Contents Foreword Chapter 1 The Wise Mend Their Ways Chapter 2 If You Are Wrong Admit It Chapter 3 Misconceptions Reduce Efficiency Chapter 4 Go See What Failed with Your Own Eyes Chapter 5 Misconceptions Hidden within Common Sense Chapter 6 The Blind Spot in Cost Calculation Chapter 7 Don't Fear Opportunity Losses Chapter 8 Limited Volume Production is to Produce at Low Cost Chapter 9 Reduced Inventory Increased Work in Process Chapter 10 The Misconception that Mass Production is Cheaper Chapter 11 Wasted Motion is No. I read this book to get a sense of the history of the concept of “lean” For that it was interesting There were also gems of wisdom throughout The book is like a collection of thoughts or perhaps answers to interview uestions The author was 70 when this book came out i 1982 Some things seems very modern and timely while certain attitudes to people seem very archaic This is puzzling when you read that he puts people first He puts people first because it is from people that you get the ideas for making improvements in the workplace Listening and observing are key skills he promotes the Publisher’s Forward in the 1988 edition I read had a uote from someone who experienced a visit from two of Ohno’s students at his plant in the US He said “ But what I admired most was their incredible respect for humanity” So maybe Ohno comes across as rather stodgy at times but if his students have this incredible respect for humanity it can’t be all that bad I give the book an overall 3 star rating and think it would be interesting for students of lean Lean philosophies might be stated succinctly in other books but it never hurts to know the rootsI found the language a bit choppy at times This was mostly when I was in sections that I was not familiar with such as those with references to actual car manufacturing or accounting methods I didn’t lose out from glossing over those parts because there was good material elsewhere and as I have said this book is not really one coherent whole that must be grasped completely He also mentions that you cannot fire workers in Japan I know nothing about working in Japan so I don’t know whether this is still the case Because you could not just lay off people when times were bad for manufacturing you had to deal with all these people who had nothing to do That gave some interesting production challenges and definitely influenced some of his proposals as far as I could see His explanation of the just in time concept was slightly amusing This is because he feels the need to spell it out Again this was written in 1982 For some it was still misunderstood and new Now I perceive it as well known and well understoodThe preface says the Toyota production system can be summed up in one statement “Make only what you need in the uantities you need when you need it”I tried to take notes on each chapter as I read this and then I decided I would just charge through and pick up what I could I marked sections that I wanted to highlight with post it notes I had a library book Each chapter’s title is supposed to sum up the contents I am sure they read as nice neat mottos in Japanese Here my notes I actually scanned chapters 29 and 30 to keep as reference They are taking longer to digest but they are digestible that the chapters I got stuck on I just have no nice summaries of them for now I want to mull over themChapter 1 The superior person knows how to adaptDevelop personal humilityuotes “If you want change you really have to persuade people first bringing them around to your way of thinking”“We are all human and as much as half of what we do is mistaken; managers may sometimes even tell subordinates things that are wrong The people managers deal with will gradually begin to turn away unless those managers first adopt the attitude that those under them are human beings too and that at least half of what their subordinates say is right It seems to me in short that the development of this sort of personal humility is an essential condition for building solid powers of persuasion”Chapter 2 If you are wrong admit itAll should learn to admit being wrong I sense an echo of the “failure” trend learning from failures and being open about having failed uote “Many things in the world cannot be understood without trying them out Indeed a surprising number of things when tried yield results that are exactly the opposite to what one expects This shows how inescapably dogged by illusion humanity really is”“wouldn’t workers be even cooperative when mistakes are met not with reproving looks but with encouragement and the explicit recognition that only five out of 10 ideas that you yourself come up with are right When workers start thinking that they have to keep uiet and stick with whatever the boss tells them to do for better or worse they will gradually stop listening”Chapter 3 Illusions lower efficiencyGood chapter It is how we are all blinded to things because “that is how we have always done this” Even intellectuals a term he uses now and then fall into this trap He encourages the attempt to try different approaches here He has a story about the time it takes to drill holes and whether manual or automatic methods are better The people drilling the holes looked only at the actual drilling time They did not count the need to cool the drill or sharpen the drill When Ohno proposed a new method the person couldn’t respond because it was so radical The worked was happy to drill 80 holes a day whereas Ohno was proposing drilling even in one hour through automation Moral Try different ways when they are suggested and compare the current and proposed method carefully to see whether the new way is efficient “Don’t knock it till you try it”Chapter 4 Confirm failure with your own eyesIdentify what is valuable in ideas and suggestions He had a section here that appealed to me as a technical communicator He had proposed centralised grinding and sharpening of some blades The grinding experts were against this because there was so much you had to know before doing this job A lot of knowledge was reuired He told them that was irrelevant “All we had to do was set up standard specifying the different blade materials to be used in each case It would have been extremely inefficient to tell hundreds of people what they could and could not do in sharpening their bits” As I read it he was arguing for simple and precise instructions for doing specific tasks uickly and efficiently No need for the history of manufacturing each time you needed to grind or sharpen something This was in this chapter because his idea of centralised grinding had been tried during the war and it didn’t work He pointed out context etc can change Try againChapter 14 Rationalize your operation when business is boomingPrepare yourself at all times to be truly rational That is when times are rough and you are running out of money it can be really hard to cut corners because there is probably no fat left to cut He mentions a Japanese saying “flour is valuable than cake” “Indeed I think the crucially important point in rationalisation is to make operations rational when business is good and while the company is doing well” “We need to lower costs in a truly rational scientific way by totally eliminating waste”Chapter 16 Toyoda Sakichi’s theory of autonomationThis was my introduction to this word It is basically automation with a human touch Setting things up to be automated but allowing for human intervention at critical pointsChapter 17 The goal a tenfold increase in productivityMany chapters had some explanations of Japanese words This was critical to his tale The words for “motion” and “work” were explained previously and here he reminded us that “everyone confuses motion with work” Think about it Are you just shuffling papers at work for 8 hours or are you actually producing something be it thoughts or reports or whatever ;The words for motion and work are both “do” where the o has a macron over it I could writ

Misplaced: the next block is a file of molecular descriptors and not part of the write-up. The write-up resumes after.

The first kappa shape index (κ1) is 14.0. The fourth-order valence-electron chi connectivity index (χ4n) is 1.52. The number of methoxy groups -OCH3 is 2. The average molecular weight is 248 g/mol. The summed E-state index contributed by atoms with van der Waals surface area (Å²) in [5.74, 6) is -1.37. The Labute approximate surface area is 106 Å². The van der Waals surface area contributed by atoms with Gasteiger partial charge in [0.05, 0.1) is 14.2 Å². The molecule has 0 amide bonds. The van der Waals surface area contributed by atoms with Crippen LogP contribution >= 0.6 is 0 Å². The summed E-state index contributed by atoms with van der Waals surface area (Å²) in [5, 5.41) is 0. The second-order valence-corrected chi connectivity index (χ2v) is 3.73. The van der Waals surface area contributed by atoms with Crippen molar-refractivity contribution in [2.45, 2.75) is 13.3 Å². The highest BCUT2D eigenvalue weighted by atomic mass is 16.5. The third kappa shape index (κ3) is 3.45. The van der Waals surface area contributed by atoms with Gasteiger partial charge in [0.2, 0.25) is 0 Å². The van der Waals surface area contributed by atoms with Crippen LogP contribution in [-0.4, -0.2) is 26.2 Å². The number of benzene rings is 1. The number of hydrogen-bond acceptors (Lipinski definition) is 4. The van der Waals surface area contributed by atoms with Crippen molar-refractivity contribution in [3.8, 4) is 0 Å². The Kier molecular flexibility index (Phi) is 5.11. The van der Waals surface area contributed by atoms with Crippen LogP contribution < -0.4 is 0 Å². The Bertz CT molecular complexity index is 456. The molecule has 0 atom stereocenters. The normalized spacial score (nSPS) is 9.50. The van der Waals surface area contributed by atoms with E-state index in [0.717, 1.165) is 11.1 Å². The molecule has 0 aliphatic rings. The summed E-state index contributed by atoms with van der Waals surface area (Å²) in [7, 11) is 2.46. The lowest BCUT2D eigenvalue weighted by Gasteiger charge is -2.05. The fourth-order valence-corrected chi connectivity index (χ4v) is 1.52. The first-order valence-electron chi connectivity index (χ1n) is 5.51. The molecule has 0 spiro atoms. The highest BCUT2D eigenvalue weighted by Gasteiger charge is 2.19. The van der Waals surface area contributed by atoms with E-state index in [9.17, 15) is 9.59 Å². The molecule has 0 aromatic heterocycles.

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23 How to Produce at a Lower Cost Chapter 24 Fight the Robot Fad Chapter 25 Work is a Game of Wits with Subordinates Chapter 26 There Are No Supervisors at the Administrative Gemba Chapter 27 We Can Still Do a Lot More Kaizen Chapter 28 Wits Don't Work Until You Feel the Sueeze Chapter 29 Become a Reliable Boss Chapter 30 Seiri Seiton Seiso Seiketsu Shitsuke Chapter 31 There is a Correct Seuence to Kaizen Chapter 32 Operational Availability vs Rate of Operation Chapter 33 The Difference Between Production Engineering a. In general this is a good book for manufacturing Since I don't involve much in manufacturing subject this is a fresh view for me The book talks a lot about productivity and cost reduction Little from the book can be applied for my kind of business but some are very cool to have a perspective on especially the ones with leadership lessonsI especially like the additional part with the timeless uotesDo not seek to follow in the footsteps of the wise Seek what they soughtIf you are going to do Kaizen continuously you've got to assume that things are a messTeaching means to teach something unknown Training means to repeatedly practice something you know until your body remembers itLet the flow manage the processes and not let management manage the flowKnowledge is something you buy with the money Wisdom is something you acuire by doing it Disoriental you are going to do Kaizen continuously Vanishing Girls: Detective Josie Quinn you've got to assume that things are a messTeaching means to teach something unknown Training means to repeatedly practice something Mutants you know until Hate to Love You (Love/Hate, your body remembers itLet the flow manage the processes and not let management manage the flowKnowledge is something Parsnips, Buttered: Bamboozle and Boycott Modern Life, One Email at a Time you buy with the money Wisdom is something Lewis Carroll In His Own Account you acuire by doing it

Taiichi Ohno ✓ 5 Summary

T Work Chapter 12 Agricultural People Like Inventory Chapter 13 Improve Productivity Even with Reduced Volumes Chapter 14 Do Kaizen When Times Are Good Chapter 15 Just In Time Chapter 16 Old Man Sakichi Toyoda's Jidoka Idea Chapter 17 The Goal was Ten fold Higher Productivity Chapter 18 Supermarket System Chapter 19 Toyota Made the Kanban System Possible Chapter 20 What I Learned About Forging Changeover from Toyota do Brasil Chapter 21 Rationalization is Doing what is Rational Chapter 22 Shut the Machines Off Chapter. Very important for TPS knowledgeCrucial to anyone wanting to learn about TPS tools and mindsets in the workplace It is a uick knowledge read